Building Muscle Mass

If you are looking for an efficient way of building muscle mass, you should really be training regularly. I know that, to most people, this sounds glaringly obvious, but there are many different ideas out there.

I am a fan of split training when it comes to bodybuilding. Split training is where you would typically be training each body part twice every week, but condensing your training into four sessions in that week.

With this kind of split training, you will only be working out with weights four times per week, which means you will have three rest days.

If you are an aspiring bodybuilder or a trainer that has hit a plateaux in the building muscle mass game, this may sound like way too much rest. If you are one of those people, try looking at it this way:

Your muscles do not grow when you are working out. When you are in the gym, you are “tearing them down” and “busting them up.” It is only in your rest time that your body has the chance to recoup and repair. And it is in this rest time that the growth that you are after happens.

Also, by doing a split training routine, you will be punishing your muscles twice per week, and this adds to intensity.



From my experience, this is the “weapon of choice” for the majority of trainers who are looking at building muscle mass.

If you are training with a blitzing routine, you are basically training just one body part per session. This means that you will need to train five days per week. For example:

Monday: Chest

Tuesday: Back

Wednesday: Legs

Thursday: Shoulders

Friday: Arms

When you are training a blitzing routine, you will only get two rest days and you will also be giving each body part a full week to recover.

Some people will argue that this is too long between specific muscle group workouts, but it is still an effective way of training. It is effective because, in most cases, muscle groups that were targeted on the previous training day become synergistic for the next targeted muscle group. This means that muscles that were previously isolated are also being worked indirectly on the next training day, and vice versa.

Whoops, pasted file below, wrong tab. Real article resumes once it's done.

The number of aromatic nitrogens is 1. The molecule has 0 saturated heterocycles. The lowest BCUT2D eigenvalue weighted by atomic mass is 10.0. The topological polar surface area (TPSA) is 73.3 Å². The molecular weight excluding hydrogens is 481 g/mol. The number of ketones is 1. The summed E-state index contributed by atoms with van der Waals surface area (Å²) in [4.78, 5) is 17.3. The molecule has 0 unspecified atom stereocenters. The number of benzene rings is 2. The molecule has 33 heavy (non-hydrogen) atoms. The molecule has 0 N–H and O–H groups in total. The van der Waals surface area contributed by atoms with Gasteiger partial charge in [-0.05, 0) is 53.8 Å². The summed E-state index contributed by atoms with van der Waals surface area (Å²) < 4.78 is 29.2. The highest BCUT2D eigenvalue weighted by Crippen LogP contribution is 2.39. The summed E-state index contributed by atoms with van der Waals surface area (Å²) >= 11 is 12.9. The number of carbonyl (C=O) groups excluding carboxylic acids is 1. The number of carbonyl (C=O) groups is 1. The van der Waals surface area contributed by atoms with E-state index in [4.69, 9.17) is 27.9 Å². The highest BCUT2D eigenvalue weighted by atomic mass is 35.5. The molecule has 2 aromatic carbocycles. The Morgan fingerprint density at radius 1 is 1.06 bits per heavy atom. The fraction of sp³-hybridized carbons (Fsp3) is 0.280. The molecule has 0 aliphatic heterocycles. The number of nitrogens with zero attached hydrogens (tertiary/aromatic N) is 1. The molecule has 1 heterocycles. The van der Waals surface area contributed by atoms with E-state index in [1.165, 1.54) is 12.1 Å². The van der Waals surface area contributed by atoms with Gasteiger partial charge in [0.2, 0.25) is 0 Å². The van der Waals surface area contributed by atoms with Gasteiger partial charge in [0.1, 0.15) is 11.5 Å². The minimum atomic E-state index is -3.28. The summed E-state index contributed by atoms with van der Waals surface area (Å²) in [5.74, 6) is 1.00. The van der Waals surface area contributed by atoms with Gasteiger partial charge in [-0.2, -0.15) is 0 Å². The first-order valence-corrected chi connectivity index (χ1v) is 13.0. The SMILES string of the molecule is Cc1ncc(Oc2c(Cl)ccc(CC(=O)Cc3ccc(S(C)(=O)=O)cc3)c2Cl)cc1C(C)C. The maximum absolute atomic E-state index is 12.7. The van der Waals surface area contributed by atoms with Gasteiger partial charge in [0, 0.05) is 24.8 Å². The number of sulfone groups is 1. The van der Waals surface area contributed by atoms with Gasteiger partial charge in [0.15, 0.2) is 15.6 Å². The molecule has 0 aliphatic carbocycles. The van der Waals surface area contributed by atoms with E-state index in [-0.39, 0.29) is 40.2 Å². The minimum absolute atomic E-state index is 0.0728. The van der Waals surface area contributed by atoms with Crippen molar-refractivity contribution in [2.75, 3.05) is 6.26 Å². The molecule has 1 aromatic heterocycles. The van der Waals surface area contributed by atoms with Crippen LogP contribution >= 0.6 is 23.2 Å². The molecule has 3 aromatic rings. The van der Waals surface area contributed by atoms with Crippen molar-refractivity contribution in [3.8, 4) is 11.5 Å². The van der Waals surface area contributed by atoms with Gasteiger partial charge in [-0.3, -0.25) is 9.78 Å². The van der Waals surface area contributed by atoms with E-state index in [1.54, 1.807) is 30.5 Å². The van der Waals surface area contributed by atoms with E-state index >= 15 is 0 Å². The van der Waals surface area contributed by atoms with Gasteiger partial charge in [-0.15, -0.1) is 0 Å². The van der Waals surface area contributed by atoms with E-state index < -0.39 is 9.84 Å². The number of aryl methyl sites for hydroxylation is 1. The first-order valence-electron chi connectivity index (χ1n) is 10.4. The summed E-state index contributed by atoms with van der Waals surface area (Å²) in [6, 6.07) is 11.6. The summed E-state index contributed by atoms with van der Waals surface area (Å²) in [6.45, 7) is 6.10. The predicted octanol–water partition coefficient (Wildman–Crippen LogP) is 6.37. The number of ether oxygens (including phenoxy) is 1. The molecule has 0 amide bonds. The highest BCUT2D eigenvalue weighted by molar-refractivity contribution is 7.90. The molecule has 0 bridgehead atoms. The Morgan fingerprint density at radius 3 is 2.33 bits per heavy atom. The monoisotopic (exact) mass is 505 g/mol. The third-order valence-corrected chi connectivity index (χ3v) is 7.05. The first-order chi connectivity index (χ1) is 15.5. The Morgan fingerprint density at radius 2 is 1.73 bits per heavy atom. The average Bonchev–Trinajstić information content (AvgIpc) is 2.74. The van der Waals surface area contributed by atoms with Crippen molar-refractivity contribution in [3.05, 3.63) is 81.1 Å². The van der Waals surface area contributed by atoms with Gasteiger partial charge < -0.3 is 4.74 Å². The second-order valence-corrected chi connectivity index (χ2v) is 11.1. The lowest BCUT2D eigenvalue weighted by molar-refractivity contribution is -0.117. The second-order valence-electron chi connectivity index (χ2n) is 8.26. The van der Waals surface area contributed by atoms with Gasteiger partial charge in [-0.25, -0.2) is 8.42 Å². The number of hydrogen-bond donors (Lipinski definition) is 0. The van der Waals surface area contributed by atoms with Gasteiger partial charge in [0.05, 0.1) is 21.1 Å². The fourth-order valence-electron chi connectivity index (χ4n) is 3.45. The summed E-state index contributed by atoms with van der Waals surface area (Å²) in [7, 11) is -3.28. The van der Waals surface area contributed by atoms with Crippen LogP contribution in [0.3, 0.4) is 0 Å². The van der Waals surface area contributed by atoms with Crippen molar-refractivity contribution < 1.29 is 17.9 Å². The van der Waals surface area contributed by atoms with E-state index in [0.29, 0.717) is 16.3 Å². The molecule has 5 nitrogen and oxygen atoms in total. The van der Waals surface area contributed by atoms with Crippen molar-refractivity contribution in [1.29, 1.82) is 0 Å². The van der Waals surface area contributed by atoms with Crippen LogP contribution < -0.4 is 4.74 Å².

For example: Yesterday, you trained your back. Today, you’re training your legs. You may feel your lats working under the weight of the barbell when you are doing your sets of squats, and you may also feel your lower back helping you out when you are doing stiff-legged dead-lifts. So, even though you trained back yesterday, it is still getting an “indirect workout” the day after.

Now, when it comes to deciding how many rest days you need, you should make a decision based on the training routine that you are doing.

If you are blitzing, I would suggest that you should have no more than two days rest per week; this way, you won’t keep your muscle groups waiting for their punishment between workouts and you will be getting some good rest in.


Workout Time For Building Muscle mass

This is a biggy if you are looking to build muscle! A lot of the time, I have watched smaller guys spend hours in the gym training and wondering why they can’t put on size. One of the reasons for the lack of results is down to the workout time.

The longer that you spend training and “stressing your body” in the gym, the more resources you are burning. There will be a point when your workouts will no longer be effective for muscle building, and, in fact, will become detrimental.

I would advise, if building muscle, that your workouts never exceed one hour of intense targeted training. Of course, everybody is different; but a one hour training session should be a good benchmark and something to aim for.